E a chi , en tocca , ajutt san Rocch

I am making guesses here, but something along the lines of:

who lifts you up, giver of dumplings,* (gnocch == gnocchi)
he who, with a touch, St. Roch helps. (reading ajutt as ajutto == aid/help)

or helps St. Roch (Roch was cured by a dog who brought him bread and licked his wounds).

(????)

*potato dumplings (gnocchi) were traditionally prepared at court and in ordinary households in celebration of St. Roch festival.

The next two lines say something about toys/playthings, so maybe related to bagatelle?

SteveM

*It is in Milanese dialect, and difficult not only because of the dialect, but because of the idiomatic expressions. For example, "Col giontagh i penn coi occhi" means something like "who splices feathers with eyes", an idiomatic expression whose meaning is somewhat allusive! The comparable Italian expression is "rimetterci il mosto e l' acquerello" (something along the lines of "to lose the juice and the watercolor"), another difficult to understand idiomatic expression if taken literally, which means to ruin everything, lose everything in search of gain (being unable to distinguish between juice (grape wort/must) and colored water). The expression 'feathers with eyes' in context of tarot might make one wonder if it has been suggested by a tarot pack with Juno...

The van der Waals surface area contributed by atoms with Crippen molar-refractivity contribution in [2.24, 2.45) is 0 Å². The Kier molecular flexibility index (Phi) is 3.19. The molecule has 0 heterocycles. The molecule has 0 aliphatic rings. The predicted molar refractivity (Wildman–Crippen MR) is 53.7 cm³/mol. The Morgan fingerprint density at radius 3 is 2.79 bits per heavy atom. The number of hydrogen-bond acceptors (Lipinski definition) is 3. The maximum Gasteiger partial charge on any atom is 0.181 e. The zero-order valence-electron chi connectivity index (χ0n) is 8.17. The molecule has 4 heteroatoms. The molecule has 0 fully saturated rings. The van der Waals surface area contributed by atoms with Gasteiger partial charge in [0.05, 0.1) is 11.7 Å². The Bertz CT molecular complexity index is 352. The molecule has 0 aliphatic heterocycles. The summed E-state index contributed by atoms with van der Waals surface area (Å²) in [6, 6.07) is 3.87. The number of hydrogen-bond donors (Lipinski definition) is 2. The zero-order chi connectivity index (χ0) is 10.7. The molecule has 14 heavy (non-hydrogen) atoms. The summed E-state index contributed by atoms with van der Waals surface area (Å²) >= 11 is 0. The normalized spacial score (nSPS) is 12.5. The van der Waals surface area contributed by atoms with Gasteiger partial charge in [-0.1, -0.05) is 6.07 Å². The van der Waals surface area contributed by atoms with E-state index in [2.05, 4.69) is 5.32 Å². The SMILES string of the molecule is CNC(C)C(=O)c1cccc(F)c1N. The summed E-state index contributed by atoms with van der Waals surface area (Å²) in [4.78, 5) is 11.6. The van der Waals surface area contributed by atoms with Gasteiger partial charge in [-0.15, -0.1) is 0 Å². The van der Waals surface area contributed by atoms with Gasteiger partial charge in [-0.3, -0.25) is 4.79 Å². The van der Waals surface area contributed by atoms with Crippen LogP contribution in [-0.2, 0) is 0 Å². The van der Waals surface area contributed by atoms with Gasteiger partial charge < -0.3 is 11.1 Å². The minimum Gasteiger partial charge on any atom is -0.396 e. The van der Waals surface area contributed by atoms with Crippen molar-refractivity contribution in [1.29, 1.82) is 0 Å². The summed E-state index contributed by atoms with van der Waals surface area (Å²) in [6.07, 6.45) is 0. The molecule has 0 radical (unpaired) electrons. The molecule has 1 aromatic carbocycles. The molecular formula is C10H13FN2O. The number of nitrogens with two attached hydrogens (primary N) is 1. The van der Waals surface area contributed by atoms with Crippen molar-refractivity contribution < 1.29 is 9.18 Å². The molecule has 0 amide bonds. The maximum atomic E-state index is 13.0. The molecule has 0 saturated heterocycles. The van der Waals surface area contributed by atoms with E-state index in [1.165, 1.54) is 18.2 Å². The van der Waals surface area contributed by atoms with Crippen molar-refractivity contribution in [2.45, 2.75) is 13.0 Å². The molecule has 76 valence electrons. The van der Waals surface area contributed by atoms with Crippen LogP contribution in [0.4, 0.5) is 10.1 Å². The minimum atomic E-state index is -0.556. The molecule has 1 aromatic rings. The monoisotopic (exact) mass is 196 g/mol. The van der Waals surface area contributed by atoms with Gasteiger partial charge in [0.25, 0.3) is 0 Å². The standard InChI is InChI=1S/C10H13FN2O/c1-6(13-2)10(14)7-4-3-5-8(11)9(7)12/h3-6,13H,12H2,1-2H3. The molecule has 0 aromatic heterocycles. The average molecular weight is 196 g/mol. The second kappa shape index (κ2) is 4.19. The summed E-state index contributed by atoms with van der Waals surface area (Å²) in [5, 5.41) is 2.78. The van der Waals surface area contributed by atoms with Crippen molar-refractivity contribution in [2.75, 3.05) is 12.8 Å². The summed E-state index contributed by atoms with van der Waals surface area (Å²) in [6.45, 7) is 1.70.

Immature poets imitate; mature poets steal; bad poets deface what they take, and good poets make it into something better, or at least something different.
T. S. Eliot

Re: Poem with ...-occh (1779 - Domenico Balestrieri)

#5
You get my admiration, that you at least understand something ... :-)

The poet hadn't it easy: First he had to find 21 words with occh-ending. ... then finding a way to make some senseful line between the different words. Counting the syllables for each line. And then - possibly - creating a connection to background (Tarot) pictures, best in a known Tarocchi card row, which should be recognizable by a reader. This might have been too much.
Huck
http://trionfi.com

Re: Poem with ...-occh (1779 - Domenico Balestrieri)

#6
SteveM wrote:I don't follow it well enough* to tell if the trumps are alluded too; but I do recognise there are lines about St. Roch, who as a beggar/pilgrim with dog could have been suggested by the fool?

Chi tu sù , chi dà di gnocch,
E a chi , en tocca , ajutt san Rocch